“The world can shut your mouth for you sometimes,” Ottie Lee reflects, having stumbled on a Quaker prayer vigil that mixed blacks and whites. “Get so big right there in front of you that it won’t fit in your eyes.” She also hears out a politician, firing up a picnic crowd he plans to lead to Marvel. He calls the lynchings “a torch of clarity to burn bright across the countryside during hard days. . . It is a difficult thing, a harsh thing, but it will burn things clear. Bring us back into balance. The hardest things always do.”

After 140 pages, Hunt leaves Ottie Lee. The second half of the book belongs to 16-year-old Calla, whose parents died in a laundry fire and who is boarding with a foster family in Marvel. She has stubbornly defied them to meet a beau, and winds up alone on the road trying to leave, but not before the crowd envelopes her: “Some were laughing like it was a true carnival, and others had on hard faces like they were marching to war. Some didn’t have on any expression at all, like they were killed folk had clawed themselves out of the cemetery just to walk into town and look glass-eyed up into the courthouse trees.”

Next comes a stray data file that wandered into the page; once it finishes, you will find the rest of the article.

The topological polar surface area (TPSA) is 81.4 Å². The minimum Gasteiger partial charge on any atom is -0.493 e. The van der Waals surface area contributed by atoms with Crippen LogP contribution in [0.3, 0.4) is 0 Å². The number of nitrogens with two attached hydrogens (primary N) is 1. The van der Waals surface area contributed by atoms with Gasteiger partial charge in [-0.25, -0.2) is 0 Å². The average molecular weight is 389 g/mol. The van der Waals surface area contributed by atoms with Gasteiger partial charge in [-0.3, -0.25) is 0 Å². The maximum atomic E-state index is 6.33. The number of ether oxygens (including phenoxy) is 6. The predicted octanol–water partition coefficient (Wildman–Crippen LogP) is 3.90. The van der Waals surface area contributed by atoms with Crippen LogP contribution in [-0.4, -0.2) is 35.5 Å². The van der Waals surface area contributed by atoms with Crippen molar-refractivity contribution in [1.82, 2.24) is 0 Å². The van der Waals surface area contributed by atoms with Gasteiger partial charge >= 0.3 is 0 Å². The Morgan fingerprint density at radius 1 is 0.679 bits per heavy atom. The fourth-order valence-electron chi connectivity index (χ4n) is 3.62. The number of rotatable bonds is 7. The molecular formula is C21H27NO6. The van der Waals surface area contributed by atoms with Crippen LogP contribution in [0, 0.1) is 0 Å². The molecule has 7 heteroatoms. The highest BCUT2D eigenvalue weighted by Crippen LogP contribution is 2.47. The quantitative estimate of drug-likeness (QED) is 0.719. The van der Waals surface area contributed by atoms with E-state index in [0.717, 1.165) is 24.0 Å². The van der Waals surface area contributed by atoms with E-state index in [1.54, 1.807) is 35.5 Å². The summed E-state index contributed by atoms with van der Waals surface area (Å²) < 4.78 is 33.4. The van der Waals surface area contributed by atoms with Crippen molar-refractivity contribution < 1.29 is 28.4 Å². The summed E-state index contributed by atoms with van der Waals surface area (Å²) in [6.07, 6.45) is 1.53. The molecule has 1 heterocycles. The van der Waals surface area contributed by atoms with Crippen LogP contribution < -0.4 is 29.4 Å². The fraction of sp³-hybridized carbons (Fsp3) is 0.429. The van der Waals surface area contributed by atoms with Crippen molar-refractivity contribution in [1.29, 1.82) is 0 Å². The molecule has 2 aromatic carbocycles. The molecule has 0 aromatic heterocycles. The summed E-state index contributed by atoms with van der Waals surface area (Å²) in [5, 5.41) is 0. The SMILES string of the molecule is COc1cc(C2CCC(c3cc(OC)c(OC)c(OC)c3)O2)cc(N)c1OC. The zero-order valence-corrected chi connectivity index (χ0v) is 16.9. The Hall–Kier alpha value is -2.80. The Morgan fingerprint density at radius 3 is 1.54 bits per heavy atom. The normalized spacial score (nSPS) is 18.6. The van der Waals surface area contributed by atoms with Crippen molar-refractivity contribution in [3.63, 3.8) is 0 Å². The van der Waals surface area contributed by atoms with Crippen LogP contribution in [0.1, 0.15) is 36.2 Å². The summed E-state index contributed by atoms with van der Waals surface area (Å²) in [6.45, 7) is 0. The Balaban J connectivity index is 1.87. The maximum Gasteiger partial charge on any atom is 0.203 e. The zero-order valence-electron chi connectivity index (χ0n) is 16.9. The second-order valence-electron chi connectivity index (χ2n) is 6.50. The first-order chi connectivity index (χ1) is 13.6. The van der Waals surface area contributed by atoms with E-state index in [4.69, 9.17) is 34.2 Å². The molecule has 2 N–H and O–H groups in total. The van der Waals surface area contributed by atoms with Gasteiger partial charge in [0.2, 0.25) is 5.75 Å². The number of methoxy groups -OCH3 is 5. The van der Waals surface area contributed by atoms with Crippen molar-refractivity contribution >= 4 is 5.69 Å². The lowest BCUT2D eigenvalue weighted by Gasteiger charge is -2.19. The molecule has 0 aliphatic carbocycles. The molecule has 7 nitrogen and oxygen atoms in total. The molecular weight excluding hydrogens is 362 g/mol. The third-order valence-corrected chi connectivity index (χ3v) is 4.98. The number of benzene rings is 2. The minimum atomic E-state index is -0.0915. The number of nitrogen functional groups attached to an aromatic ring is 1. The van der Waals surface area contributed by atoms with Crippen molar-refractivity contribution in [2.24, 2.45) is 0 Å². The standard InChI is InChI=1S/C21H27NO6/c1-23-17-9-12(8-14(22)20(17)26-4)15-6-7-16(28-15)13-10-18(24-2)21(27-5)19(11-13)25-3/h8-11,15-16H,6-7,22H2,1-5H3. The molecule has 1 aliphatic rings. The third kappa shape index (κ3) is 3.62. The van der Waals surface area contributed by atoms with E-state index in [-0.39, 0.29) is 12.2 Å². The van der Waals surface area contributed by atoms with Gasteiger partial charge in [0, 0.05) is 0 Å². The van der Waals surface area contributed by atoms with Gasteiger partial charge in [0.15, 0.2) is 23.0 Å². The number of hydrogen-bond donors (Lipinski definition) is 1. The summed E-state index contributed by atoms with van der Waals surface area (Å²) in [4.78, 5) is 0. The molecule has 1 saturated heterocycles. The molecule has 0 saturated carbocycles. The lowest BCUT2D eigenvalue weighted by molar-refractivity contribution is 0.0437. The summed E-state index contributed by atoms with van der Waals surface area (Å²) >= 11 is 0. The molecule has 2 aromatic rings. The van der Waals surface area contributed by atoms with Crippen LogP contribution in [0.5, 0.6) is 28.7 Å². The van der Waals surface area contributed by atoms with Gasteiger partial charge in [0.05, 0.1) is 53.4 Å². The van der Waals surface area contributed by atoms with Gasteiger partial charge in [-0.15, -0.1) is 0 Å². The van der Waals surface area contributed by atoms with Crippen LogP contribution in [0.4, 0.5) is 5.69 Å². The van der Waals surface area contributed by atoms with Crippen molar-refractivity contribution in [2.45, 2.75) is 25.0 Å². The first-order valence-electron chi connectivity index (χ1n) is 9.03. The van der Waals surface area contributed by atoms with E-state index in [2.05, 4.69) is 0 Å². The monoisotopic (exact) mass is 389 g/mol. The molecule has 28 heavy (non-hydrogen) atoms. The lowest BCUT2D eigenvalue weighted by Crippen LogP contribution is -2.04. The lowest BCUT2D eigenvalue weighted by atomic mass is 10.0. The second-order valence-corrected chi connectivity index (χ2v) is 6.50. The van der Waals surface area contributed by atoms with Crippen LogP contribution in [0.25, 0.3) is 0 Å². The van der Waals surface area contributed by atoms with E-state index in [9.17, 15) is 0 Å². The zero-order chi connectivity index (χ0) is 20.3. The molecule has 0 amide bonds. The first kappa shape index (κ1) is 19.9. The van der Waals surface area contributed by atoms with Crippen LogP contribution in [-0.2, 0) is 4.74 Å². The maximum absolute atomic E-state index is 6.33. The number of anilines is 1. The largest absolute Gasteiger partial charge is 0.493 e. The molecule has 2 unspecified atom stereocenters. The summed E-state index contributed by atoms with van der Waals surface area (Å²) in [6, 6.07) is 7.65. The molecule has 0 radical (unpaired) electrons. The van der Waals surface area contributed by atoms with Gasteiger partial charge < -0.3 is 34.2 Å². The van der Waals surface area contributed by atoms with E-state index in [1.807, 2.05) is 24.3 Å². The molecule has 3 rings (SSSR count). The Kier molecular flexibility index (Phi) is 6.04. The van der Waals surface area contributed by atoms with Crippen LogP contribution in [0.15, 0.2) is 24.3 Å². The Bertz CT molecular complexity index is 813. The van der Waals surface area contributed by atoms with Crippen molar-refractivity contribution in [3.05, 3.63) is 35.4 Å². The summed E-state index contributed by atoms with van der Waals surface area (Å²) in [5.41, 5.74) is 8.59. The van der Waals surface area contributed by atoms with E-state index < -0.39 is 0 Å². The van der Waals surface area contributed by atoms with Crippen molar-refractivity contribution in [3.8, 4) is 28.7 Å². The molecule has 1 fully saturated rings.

Calla commits three brazen acts of defiance as she travels, and Hunt lets readers ponder how she and Ottie Lee run in parallel and diverge. Sudden blooms of violence pock the story, even as Hunt refrains from depicting the murders in Marvel. Instead, Calla wonders why whites “thought they needed to lift people up into the air to kill them. Their saints and sinners both. . . I hadn’t read the papers yet, hadn’t heard any accounts to turn the sky of my memories black and send me drifting forward through the dark. That would be during the days to come.”

The Evening Road may be a bucolic title, but its beckoning is urgent.  Once more, Hunt draws up sorrow and dark light from the murderous past. The politician’s mother says “place like this glues itself to your bones; you don’t scrape it off.” Rather like Hunt’s masterful new novel itself.

Editor’s note: Laird Hunt will read from “The Evening Road” Monday, February 13 at the Beachwood branch of the Cuyahoga County Library. Join us.